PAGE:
How Might Current Events Impact Your Income Tax Refund?
If you’re reading this, there’s a good chance you know you need help paying property taxes. In fact, it might even be tax season already, and you’re trying to get everything sorted out before that magical federal filing date of April 15th. However, as of this writing, the federal income tax return due date has been extended to July 15th, 2020 because of the coronavirus, a prime example of how an event can impact your refund.
Across the country, everyone has had to offer a response to COVID-19, with the federal government being chief among them. What does this shift mean for you as a taxpayer, especially in light of your refund? Well, obviously, you have more time to file your return, though waiting will certainly extend the time it takes for the refund to hit your account. In general, the longer it takes to receive your refund, the more of an impact it will have on your ability to use that money for help with property taxes. Remember that, in a typical year, the IRS estimates that you’ll get your refund within 21 days of filing.
Why Would You Use An Income Tax Refund for Help Paying Property Taxes?
Income tax refunds can be used in a variety of ways. While some people tend to think of it as “extra money,” in reality, it’s already yours — the government has just been holding onto it. As such, it’s a great idea to invest this money wisely, maybe by looking at the stock market or a pension fund. Or, many experts recommend paying down debts with your refund to get you back on the right track financially. That’s why a lot of people look to this cash as a way to get help with property taxes.
It’s very easy for life to get in the way and sap your savings of money that you planned to use for property taxes. Medical expenses, rent, repairs…all of these things can impact your ability to pay your tax bill, especially when dealing with uncertain times and a questionable economy. Whether you’re facing property tax delinquency or are already delinquent, you might be expecting a refund from your federal tax return and hope to use it toward your property taxes.
How Do You Know How Much Your Income Tax Refund Will Be?
One reason you might consider using refund money for delinquent property tax help is if you know the amount you have coming back to you. However, it’s essential to note that you really can only estimate your refund amount — there are so many factors that go into it that even the best calculators can miss certain things. That said, the following data can help put you in the right ballpark:
- Personal information relating to your marital status and household
- Earned wages and withholdings from all of your employers
- Additional sources of income you have
- Potential tax deductions, such as charitable contributions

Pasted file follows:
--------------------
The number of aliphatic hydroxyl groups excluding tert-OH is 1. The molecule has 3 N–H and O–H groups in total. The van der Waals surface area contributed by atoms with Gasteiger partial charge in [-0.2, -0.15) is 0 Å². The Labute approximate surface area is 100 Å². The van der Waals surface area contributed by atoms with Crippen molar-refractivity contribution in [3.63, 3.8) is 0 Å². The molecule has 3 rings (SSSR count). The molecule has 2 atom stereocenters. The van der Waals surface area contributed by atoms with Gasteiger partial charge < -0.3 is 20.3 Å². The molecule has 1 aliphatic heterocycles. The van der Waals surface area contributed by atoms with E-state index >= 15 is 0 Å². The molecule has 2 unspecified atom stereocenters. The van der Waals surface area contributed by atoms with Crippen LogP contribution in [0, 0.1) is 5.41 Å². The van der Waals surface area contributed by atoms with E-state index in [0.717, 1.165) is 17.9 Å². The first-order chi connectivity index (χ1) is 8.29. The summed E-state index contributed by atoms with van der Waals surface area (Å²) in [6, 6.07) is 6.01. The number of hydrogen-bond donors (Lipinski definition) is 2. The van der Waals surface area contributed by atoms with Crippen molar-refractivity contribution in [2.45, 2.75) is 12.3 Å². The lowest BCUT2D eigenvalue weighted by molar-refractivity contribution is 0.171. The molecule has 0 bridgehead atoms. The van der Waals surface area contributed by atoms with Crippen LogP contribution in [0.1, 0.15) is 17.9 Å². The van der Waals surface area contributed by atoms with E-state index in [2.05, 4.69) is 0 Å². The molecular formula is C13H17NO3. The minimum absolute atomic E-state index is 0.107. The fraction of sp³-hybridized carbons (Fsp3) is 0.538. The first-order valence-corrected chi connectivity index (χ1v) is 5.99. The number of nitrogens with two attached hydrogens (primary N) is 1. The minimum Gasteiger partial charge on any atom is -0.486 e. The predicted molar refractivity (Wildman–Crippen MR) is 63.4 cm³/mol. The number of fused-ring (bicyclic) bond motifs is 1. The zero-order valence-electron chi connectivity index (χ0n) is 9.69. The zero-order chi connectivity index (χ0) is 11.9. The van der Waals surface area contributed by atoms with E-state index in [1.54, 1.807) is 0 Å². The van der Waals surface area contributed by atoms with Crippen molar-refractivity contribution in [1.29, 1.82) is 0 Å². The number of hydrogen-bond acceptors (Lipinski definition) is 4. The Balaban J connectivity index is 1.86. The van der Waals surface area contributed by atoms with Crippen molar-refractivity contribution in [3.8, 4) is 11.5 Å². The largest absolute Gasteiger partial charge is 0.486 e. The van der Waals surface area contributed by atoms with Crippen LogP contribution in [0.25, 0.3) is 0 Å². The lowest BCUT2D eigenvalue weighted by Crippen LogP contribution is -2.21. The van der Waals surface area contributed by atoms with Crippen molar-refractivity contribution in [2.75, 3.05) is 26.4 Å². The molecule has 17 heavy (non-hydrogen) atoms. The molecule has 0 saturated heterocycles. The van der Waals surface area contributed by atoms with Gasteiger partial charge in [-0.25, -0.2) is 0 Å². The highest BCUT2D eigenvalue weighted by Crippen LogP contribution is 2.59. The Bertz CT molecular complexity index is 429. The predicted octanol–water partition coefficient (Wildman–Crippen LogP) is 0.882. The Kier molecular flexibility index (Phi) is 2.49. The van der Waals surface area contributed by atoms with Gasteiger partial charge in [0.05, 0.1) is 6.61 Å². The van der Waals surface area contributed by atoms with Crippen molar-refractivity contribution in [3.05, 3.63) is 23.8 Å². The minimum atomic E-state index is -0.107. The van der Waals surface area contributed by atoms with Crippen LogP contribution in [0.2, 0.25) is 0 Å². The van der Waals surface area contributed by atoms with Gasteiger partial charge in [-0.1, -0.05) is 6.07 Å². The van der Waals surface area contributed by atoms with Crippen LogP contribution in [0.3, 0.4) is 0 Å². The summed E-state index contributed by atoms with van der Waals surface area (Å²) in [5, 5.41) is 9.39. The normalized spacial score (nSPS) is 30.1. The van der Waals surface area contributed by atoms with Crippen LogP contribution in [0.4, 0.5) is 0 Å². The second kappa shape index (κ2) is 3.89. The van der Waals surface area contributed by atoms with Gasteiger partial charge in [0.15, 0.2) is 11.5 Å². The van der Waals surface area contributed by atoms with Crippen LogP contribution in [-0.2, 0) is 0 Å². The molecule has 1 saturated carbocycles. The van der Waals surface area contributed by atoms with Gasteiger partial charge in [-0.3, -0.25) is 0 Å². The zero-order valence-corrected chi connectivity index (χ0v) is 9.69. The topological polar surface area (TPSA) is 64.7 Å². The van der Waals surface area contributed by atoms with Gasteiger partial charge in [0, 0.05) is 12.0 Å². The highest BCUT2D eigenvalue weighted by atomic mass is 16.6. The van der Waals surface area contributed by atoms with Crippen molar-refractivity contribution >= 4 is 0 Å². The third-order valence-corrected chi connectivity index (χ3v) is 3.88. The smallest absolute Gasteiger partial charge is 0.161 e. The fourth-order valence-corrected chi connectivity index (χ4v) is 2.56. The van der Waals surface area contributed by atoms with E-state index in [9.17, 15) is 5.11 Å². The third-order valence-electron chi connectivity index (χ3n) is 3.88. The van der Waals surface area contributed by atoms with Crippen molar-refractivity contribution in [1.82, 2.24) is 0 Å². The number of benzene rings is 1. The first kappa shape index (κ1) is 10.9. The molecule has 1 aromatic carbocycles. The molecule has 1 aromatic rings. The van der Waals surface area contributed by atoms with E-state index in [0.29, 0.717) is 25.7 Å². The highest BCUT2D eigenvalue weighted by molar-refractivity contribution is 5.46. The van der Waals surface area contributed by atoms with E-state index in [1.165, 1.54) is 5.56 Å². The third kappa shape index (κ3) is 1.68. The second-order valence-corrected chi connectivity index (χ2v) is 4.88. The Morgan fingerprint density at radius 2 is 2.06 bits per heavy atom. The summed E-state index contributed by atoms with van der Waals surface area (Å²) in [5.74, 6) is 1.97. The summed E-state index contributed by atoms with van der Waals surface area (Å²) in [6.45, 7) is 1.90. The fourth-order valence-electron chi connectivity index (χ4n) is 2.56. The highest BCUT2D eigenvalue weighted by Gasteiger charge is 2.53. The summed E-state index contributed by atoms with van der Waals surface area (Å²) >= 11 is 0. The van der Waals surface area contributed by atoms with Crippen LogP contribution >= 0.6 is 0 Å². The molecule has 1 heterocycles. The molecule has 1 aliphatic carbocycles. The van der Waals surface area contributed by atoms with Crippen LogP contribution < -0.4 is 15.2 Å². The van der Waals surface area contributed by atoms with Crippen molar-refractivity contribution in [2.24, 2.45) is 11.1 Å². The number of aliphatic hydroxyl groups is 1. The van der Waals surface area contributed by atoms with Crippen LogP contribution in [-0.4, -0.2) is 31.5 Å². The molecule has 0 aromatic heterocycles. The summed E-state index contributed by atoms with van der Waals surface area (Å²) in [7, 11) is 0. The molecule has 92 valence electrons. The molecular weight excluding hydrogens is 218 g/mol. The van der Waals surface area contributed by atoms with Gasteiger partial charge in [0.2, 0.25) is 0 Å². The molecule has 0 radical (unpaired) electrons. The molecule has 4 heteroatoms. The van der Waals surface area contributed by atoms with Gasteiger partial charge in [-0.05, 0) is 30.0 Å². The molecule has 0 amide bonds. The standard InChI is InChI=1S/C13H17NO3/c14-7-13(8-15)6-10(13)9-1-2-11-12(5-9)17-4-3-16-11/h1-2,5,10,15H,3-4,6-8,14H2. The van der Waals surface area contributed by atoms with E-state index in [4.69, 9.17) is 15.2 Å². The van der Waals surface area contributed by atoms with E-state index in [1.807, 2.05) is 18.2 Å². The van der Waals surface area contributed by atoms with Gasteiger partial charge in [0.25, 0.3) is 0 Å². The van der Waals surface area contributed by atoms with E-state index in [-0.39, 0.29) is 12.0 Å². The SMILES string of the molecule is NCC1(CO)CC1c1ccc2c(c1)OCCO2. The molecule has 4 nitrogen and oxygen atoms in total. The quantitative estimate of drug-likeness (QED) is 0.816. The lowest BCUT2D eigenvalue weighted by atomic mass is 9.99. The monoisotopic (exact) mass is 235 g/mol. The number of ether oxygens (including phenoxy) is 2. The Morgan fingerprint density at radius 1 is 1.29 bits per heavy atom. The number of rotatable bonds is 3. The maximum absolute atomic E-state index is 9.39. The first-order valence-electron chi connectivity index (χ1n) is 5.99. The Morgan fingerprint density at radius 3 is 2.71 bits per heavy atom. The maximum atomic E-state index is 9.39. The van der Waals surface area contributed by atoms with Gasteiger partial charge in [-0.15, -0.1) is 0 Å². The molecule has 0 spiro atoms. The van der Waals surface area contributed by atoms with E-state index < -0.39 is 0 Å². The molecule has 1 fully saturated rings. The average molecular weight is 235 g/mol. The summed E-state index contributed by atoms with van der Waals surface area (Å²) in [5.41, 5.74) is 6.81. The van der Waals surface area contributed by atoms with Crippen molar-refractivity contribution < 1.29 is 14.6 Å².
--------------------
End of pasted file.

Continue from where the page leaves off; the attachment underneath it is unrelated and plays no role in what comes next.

- Any other tax breaks for which you may be eligible
Once you have an estimated refund, you’ll want to calculate the amount of property taxes you expect to pay and compare the two. It’s best to determine this after the tax assessment is completed by the assessor of your local taxing authority. While the property tax rate may not change much from year to year, it’s always good to have the most accurate estimate possible. This helps you gauge how much your refund could even help with property taxes.
Date You Get an Income Tax Refund vs. The Date Property Taxes Are Due
Other than the refund amount, the calendar is probably the biggest issue you’ll face in terms of using your income tax refund for help paying property taxes. If you’re trying to use that exact money, it might not be possible at all. Let’s dig in and see how these dates impact each other.
When Are Property Taxes Due in Texas?
As you may know, your Texas property tax bill is due on January 31st every year. So, if you’re looking to get property tax help in Texas as a way to avoid delinquency, you’d need to have everything squared away before that.
How Soon Can You Get Your Federal Income Tax Refund?
Before you get your refund, you first have to file your yearly tax return and have it processed.To do that, you’ll need all of the appropriate documents from your employer (such as a W-2 form). Most years, employers have until the end of January to provide forms for the previous year’s taxes. Also, the IRS doesn’t usually begin accepting income tax returns until a few days before that. Then, as mentioned, it can take up to 21 days for you to get your refund after it is processed, and even that is not guaranteed.
Does That Mean Your Refund Won’t Help with Property Taxes?
Not exactly. It does mean that it’s basically impossible for you to get your income tax refund in hand before Texas property taxes are due on January 31st. If you were able to estimate your refund in advance, you can budget for it (while accounting for a margin of error) and use what money you do have available (if any) to cover your property taxes in the meantime. Additionally, if you become delinquent (or already are), you can use your refund to pay down the total amount you owe. Just keep in mind that this will include late fees and interest.
Do You Have Any Other Options for Help with Property Taxes?
If you were trying to avoid the tax collector by paying property taxes with your income tax refund, but realize that might mean entering delinquency, it might seem like you’re out of options. But that’s not the case! There are plenty of other ways to get help paying property taxes.
Ways To Get Property Tax Help in Texas
The following are some of the ways you can get property tax assistance in Texas:
The latter is where Tax Ease comes into the equation.